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$2000 dev/gaming system - new to building

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December 19, 2011 1:15:57 AM

Hi everyone,

I'm looking to buy a new computer. My old computer was built some time in the year 2000, and is becoming almost unusable with even casual workflows, so there's practically no point to draw comparisons or re-use parts...

I'm studying computer science, and I take an interest in development, so I'd rather not have my machine prevent me from working on projects... The machine will mostly be used for development, browsing, watching movies, listening to music, etc. These are not necessarily in need of a powerful computer. However, as a secondary function, I will probably do some gaming when I start running out of high priority things to do (example of games I may play... Diablo 3, Skyrim, StarCraft 2, ...?). I'd like to keep that option open, so I may not invest very much in a GPU for now, but I'd like to keep that as an option down the road. By this logic, I should probably buy a good enough GPU, and later, possibly buy a second to put into SLI or a brand new GPU... Shopping is an ordeal for me, so I'd rather buy something that will last me a while, with the possibility of adding a second or third GPU...

I intend to run primarily under a / several Linux distros... and have Windows, possibly even Mac OS installed on the side for rare usage.... i.e. gaming or specific dev needs...

I have no stake in any sort of brand name wars, I just want something that is most importantly reliable and hopefully performs well. I'm not rich enough to be willing to spend $1000 on a CPU that does nothing more than give me bragging rights, but I am willing to pay enough to avoid cutting corners...

I was thinking of buying the computer on Boxing Day or during Christmas sales... but this probably means a lot of the parts won't be in stock, so I may just stick to doing price matches...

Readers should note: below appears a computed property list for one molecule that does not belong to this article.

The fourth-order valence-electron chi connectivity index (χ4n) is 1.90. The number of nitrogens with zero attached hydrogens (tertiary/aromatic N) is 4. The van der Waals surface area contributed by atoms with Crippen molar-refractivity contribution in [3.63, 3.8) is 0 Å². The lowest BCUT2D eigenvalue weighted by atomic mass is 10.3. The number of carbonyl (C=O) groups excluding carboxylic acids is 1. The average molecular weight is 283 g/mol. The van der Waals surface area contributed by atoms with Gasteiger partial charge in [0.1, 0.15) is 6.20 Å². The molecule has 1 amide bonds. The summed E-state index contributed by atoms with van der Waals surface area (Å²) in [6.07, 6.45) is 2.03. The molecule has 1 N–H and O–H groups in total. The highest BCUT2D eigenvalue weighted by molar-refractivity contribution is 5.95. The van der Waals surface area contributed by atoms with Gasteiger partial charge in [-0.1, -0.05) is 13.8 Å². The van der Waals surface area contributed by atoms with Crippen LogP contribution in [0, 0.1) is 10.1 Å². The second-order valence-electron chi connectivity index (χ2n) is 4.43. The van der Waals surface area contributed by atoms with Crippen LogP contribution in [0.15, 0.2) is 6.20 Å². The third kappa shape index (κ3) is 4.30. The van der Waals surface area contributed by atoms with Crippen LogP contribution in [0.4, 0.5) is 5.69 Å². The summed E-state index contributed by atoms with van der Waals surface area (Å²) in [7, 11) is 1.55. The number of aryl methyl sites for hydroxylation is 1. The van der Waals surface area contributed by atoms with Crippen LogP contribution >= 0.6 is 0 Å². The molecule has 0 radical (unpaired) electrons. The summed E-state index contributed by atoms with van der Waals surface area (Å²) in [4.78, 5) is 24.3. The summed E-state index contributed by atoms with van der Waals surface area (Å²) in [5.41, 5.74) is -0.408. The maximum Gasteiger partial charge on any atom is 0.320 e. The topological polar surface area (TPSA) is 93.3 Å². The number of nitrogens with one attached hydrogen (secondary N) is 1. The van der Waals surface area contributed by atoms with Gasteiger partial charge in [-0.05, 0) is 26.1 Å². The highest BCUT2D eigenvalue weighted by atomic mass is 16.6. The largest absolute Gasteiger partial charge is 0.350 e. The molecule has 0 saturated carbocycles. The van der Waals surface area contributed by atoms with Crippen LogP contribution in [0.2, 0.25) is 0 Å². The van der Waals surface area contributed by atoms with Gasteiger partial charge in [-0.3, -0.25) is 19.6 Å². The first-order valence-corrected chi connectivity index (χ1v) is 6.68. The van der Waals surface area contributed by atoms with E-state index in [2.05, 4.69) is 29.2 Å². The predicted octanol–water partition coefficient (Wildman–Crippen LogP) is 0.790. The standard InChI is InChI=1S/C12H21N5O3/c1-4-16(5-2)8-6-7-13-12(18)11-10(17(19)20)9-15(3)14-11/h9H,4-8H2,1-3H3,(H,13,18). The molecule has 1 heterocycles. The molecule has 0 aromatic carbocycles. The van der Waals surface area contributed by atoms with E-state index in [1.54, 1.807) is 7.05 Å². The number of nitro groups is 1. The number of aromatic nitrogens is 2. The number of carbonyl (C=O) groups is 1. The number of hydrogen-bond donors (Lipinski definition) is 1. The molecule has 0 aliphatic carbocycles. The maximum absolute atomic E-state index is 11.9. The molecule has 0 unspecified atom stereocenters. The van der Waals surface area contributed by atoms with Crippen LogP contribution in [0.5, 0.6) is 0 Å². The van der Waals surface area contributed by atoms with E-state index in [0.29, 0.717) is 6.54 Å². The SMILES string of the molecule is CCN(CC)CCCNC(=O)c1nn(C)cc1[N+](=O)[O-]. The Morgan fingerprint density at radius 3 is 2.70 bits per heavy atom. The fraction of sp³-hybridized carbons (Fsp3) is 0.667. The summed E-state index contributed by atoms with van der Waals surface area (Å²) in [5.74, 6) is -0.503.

Please make no assumptions that I have any idea of what I'm doing, I know the bare minimum, if even that. Any feedback or even questions are appreciated.

Thanks

Approximate Purchase Date: By mid January

Budget Range: 2000 grand total

System Usage from Most to Least Important: development, web browsing, movies, gaming, music

Parts Not Required: OS (MSDNAA for Windows, Linux is free), keyboard, mouse

Preferred Website(s) for Parts: ncix.com / Canadian based stores to price match to ncix

Country: Canada

Parts Preferences:

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CPU - Intel Core i5 2500K ~ $200 (unless the Intel Core i7 2600k is worth the extra $100...)
GPU - GTX 560 ~ $230
MOBO - ASUS P8Z68-V Pro ~ $200
PSU - Antec High Current Pro 850W - $205
SSD - Mushkin Chronos Deluxe 240 GB ~ $400
Heat Sink (1 of)-
Spire Thermax Eclipse II ~ $45
Noctua NH-C14 ~ $90
Water cooling??? Opinions?
RAM - 16GB (4x4GB) No particular brand in mind, and as far as I can tell, clock speeds and timings are irrelevant ~ $80
Case - COOLER MASTER HAF 932 Advanced RC-932-KKN5-GP ~ $180
Blu-ray - LG BH12LS38 - $90
Monitors - 2x 24", maybe 1x 27" + 1x 24" or even 2x 27" ...I have no idea what brand, therefore no estimate on price
Peripherals - Will keep what I have, unless there's a need to upgrade. Will happily take recommendations on headphones that sound decent, and most importantly, don't break easily....

Later (hopefully soon!?):